Canada’s Inflation Eases in September, Likely Heading Off Rate Hike

According to analysts, the unexpected slowing of inflation likely means interest rates will hold steady for the Bank of Canada's next policy announcement on Oct 25. Photo: d3sign/Getty Images

Canada’s annual inflation rate unexpectedly slowed to 3.8 per cent in September and underlying core measures also eased, data showed on Tuesday, prompting markets and analysts to trim bets for another interest rate hike next week.

Analysts polled by Reuters had forecast inflation to hold steady at the 4.0 per cent rate recorded in August. Month-over-month, the consumer price index was down 0.1 per cent, Statistics Canada said, compared with a forecast for a 0.1 per cent gain.

“It’s pretty clear that (the central bank) won’t be raising rates,” said Jules Boudreau, senior economist at Mackenzie Investments. At the Oct 25 policy announcement, the Bank of Canada “will just say: We’re not hiking this one. We’ll see in December.”

Two of the Bank of Canada’s three core measures of underlying inflation also decreased. CPI-median edged down to 3.8 per cent from 4.1 per cent in August, while CPI-trim decreased to 3.7 per cent from 3.9 per cent.

Money markets trimmed bets for a rate hike next week after the data. They now see a 23 per cent chance for a rate increase next week, down from 43 per cent before the figures.

The Canadian dollar weakened as much as 0.7 per cent, hitting its weakest since Oct. 6 at 1.3702 per U.S. dollar, or 72.98 U.S. cents.

The deceleration in September was broad-based, stemming from lower prices for some travel-related services, durable goods and groceries, Statscan said. A factor driving prices was a 7.5 per cent year-over-year increase in gasoline prices.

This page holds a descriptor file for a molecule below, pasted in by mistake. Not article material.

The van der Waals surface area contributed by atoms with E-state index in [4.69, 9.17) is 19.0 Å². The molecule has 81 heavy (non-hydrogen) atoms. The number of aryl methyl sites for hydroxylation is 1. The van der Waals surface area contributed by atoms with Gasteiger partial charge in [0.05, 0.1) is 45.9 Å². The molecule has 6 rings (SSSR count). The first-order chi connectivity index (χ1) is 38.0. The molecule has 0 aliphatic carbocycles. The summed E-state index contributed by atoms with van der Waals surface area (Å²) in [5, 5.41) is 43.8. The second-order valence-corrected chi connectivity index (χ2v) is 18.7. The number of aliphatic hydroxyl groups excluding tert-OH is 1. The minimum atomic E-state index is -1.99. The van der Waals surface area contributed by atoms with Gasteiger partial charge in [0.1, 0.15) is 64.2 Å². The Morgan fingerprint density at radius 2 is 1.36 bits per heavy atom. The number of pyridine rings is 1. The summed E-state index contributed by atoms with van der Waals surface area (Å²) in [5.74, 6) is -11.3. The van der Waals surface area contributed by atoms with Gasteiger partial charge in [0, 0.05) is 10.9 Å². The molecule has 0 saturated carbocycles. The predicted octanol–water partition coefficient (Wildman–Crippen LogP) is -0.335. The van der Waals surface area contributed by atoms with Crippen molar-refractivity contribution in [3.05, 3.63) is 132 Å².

Grocery prices cooled for the third straight month, rising at 5.8 per cent — the slowest pace since December 2021. Excluding food and energy, prices rose 3.2 per cent compared with a 3.6 per cent rise in August.

“The inflation risk is skewed higher on a trend basis, but for now the Bank of Canada can be opportunistic and skip next week’s meeting,” said Derek Holt, vice president of capital markets at Scotiabank.

Headline inflation had outpaced expectations in the previous two months, stoking fears that the Bank of Canada’s 10 rate hikes in 18 months might not have been enough to cool prices. At 3.8 per cent, inflation is still nearly double the bank’s 2 per cent target.

The central bank has hiked to a 22-year high of 5 per cent, but it does not see inflation slowing to its 2 per cent target until mid-2025. The bank will issue new forecasts alongside its rate announcement next week.

Bank of Canada Governor Tiff Macklem said last week that the bank would be weighing whether to let previous rate hikes work through the economy or raise again to counter sticky inflation.

(Reporting by Ismail Shakil and Steve Scherer in Ottawa, additional reporting by Fergal Smith and Divya Rajagopal in Toronto; Editing by Dale Smith and Jonathan Oatis)